Ender’s Game makes the point clear that any good thing that came out of the X-Men Origins movie was the actors’ contribution and not the director’s.


This leads into the second issues of the movie, the acting. 

The Acting
Bluntly stated, no one gave any kind of decent performance in this movie! Harrison Ford and Ben Kingsley are phoning it in as they keep coasting on former glories. However, even when they phone it their performances, they are at least decent. It is not the same for the young teen actors.

The young teen actors are terrible in this movie. Their performances made the actors in Halo 4: Foward Unto Dawn seem great. They were not! They were passable for what the script required.

While many of the early review mention this, they, on the other hand, seem to think Asa Butterfield was the stand out in term of acting. I personally cannot see it! He was previously in "Hugo" and I felt he was so bland. In Ender’s Game, he is still very bland.

When did being bland and emotionless become considered to be subtle acting?


The dialog in the script is not easy ones to delivery as they demand a certain level of dignity and gravitas. In other words, it requires an Idris Elba level kid actor to pull it off.
Asa Butterfield is no Idris Elba!

I was surprised that Asa Butterfield was basically playing an Emo role without any expressions. He felt like a lifeless doll throughout the scenes. The consequence of this is that, at no time, did Ender feel like this genius strategist he is meant to be in the novel. The movie just tells us this and does not show us this. Even the Zero G battles that are intended to show us Ender’s genius does not work since they are lack luster in execution and no real context to the combat is ever given. It just happens.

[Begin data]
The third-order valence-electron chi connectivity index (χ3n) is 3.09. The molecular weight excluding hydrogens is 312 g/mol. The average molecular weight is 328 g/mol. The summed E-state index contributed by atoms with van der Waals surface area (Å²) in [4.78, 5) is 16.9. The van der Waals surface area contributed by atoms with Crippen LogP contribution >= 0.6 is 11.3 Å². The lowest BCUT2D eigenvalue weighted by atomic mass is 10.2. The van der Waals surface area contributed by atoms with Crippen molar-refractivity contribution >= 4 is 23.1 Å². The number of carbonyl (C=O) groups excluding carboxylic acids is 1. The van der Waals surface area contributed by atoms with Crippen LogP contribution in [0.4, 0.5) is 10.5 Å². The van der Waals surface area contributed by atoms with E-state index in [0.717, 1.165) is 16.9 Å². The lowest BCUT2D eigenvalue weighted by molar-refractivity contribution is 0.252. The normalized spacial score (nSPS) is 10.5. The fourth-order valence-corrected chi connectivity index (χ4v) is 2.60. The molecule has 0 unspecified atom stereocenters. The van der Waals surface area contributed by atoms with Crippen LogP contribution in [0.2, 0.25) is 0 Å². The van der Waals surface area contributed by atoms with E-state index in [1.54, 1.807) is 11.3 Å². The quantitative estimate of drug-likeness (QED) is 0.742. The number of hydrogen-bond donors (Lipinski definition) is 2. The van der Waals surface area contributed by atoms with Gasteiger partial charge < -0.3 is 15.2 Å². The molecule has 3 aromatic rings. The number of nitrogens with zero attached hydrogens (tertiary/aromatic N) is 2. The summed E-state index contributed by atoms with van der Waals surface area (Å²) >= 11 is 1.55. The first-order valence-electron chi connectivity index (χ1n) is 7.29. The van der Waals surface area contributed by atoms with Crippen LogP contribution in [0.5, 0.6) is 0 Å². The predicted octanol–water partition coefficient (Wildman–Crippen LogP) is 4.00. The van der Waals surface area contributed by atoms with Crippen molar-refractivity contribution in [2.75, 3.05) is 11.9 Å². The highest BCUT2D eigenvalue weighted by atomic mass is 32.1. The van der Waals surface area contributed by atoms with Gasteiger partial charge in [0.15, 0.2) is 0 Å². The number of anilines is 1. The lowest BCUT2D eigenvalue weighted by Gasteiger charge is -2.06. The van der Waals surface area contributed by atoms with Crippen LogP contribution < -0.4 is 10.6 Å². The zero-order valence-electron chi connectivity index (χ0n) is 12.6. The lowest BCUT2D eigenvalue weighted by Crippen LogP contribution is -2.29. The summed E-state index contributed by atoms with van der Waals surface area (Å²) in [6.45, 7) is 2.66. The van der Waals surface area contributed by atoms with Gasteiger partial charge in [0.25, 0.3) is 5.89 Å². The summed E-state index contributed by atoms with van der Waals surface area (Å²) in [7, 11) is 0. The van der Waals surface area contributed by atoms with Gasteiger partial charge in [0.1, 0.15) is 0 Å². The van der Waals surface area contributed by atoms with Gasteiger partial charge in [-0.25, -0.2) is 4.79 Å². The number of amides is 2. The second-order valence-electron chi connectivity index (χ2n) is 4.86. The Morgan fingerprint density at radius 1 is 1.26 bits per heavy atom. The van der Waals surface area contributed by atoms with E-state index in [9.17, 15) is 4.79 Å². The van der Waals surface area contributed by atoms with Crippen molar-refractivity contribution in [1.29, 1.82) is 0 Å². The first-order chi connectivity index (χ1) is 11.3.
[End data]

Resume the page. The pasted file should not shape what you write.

The other young teen actors had different problems. Young actors tend to develop a set of over exaggerated expressions to use to express complex emotions they do not fully comprehend. This is the type of acting you see on Disney XD. There are a few actors that do not use this technique. None of those actors are cast in Ender’s Game.

The movie gave off the feeling that the actors were directed not use their bag of tricks but were not given help to replace those acting tricks. As a result, they were lost which makes the acting on Disney XD feel much better than what I saw on screen.

The third issue is that the movie is afraid of going to that brutal place required by the story. 

Chickening out
While some of the major events that really damaged our protagonist Ender is shown on screen, they are relatively sanitized. What is more serious is the fact that there were no proper build up to those incidents.  We are not given time to understand the context of those event as the movie speeds past those events. It is like no one in the movie was ever bullied in their life and does not understand it other than seen on screen. So, the events are just events and do not build up to emotional breaking points for Ender which is the point of those events.

Throughout the novel and movie, Ender is pushed to take huge risks and makes huge sacrifices in term of resource and men in his strategies. This is the result of Ender reaching his breaking point which justifies Ender’s choices. This does not exist in the movie. So, Ender’s decisions are just stupid decisions made by an Emo kid.

So, what did like?

Pros
The last 20 minutes was interesting since there were not much actual acting in those scenes. The majority were just CGI combat footage with the actors spouting out random lines of orders and flailing around with their arms doing Kinect movements.